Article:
Hosanna-Tabor Evangelical Lutheran Church and School v. Equal Employment Opportunity Commission (U.S. Supreme Court, 2011)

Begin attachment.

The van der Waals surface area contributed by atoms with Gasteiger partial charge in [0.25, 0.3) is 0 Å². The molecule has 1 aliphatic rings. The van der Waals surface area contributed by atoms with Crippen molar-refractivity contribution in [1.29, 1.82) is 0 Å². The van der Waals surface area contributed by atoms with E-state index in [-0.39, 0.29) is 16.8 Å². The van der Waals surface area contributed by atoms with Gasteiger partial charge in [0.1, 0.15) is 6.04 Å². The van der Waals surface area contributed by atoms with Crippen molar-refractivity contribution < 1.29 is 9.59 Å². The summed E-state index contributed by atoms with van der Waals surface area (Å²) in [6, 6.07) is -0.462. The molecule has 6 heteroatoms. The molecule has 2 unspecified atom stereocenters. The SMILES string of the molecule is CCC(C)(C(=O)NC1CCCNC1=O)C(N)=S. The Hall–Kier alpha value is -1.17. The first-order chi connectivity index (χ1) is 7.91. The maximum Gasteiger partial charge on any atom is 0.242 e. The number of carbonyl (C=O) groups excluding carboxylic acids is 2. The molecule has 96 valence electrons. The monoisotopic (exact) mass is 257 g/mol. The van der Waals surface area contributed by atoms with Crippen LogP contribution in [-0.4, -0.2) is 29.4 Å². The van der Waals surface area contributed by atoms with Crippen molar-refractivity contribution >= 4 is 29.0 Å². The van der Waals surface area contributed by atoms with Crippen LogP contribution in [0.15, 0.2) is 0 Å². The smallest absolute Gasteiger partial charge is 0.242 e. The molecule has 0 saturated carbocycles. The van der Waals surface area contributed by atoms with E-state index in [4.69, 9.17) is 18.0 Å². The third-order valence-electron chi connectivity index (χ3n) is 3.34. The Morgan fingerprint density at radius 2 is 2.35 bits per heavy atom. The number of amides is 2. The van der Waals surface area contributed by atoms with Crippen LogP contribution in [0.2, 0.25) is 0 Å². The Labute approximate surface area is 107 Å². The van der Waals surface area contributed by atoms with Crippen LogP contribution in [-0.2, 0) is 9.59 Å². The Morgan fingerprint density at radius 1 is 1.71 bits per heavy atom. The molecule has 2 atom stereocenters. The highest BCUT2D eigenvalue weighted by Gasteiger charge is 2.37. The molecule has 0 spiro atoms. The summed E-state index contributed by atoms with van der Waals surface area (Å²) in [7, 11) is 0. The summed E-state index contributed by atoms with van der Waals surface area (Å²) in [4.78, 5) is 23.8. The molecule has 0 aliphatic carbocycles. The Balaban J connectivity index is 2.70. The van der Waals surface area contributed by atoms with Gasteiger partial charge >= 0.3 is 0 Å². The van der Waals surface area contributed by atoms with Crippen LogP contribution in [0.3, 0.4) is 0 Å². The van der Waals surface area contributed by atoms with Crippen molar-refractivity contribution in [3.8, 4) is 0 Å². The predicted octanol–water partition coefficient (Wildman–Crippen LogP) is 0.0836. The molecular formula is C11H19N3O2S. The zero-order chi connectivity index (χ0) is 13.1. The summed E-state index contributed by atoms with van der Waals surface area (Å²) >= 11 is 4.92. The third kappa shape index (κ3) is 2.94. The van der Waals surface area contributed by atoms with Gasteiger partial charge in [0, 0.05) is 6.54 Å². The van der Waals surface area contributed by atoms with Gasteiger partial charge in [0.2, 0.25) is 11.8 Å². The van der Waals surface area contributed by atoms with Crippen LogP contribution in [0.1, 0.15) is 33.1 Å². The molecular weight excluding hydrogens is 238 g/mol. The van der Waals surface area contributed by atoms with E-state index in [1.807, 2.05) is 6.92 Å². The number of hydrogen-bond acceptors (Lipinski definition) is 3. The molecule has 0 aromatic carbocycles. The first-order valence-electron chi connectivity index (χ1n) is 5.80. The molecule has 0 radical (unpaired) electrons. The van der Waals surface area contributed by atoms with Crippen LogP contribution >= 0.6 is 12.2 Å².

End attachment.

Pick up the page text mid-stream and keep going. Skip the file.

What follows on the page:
This case concerns the scope and procedural treatment of a constitutional exception to employment discrimination laws — called the “ministerial exception” — for houses of worship and other religious institutions. That exception, grounded in the First Amendment, allows religious institutions to discriminate in the hiring of clergy, religious school teachers, and others engaged in core religious functions. However, ADL has taken the position that it should not apply to employees of such religious institutions who are not engaged in core religious functions; those employees should be covered by basic anti-discrimination laws. This case involves an employee who falls in between — a teacher of secular subjects in a religious school who also engages in some limited religious activities. ADL’s brief, filed in support of respondents, argues that the exception should be treated as an “affirmative defense.” As a result, an employee would have an opportunity to make her case that she should be covered by anti-discrimination laws, and not have her claims immediately dismissed because she works for a religious institution. The ultimate burden would then be on the employer to prove that the ministerial exception applies.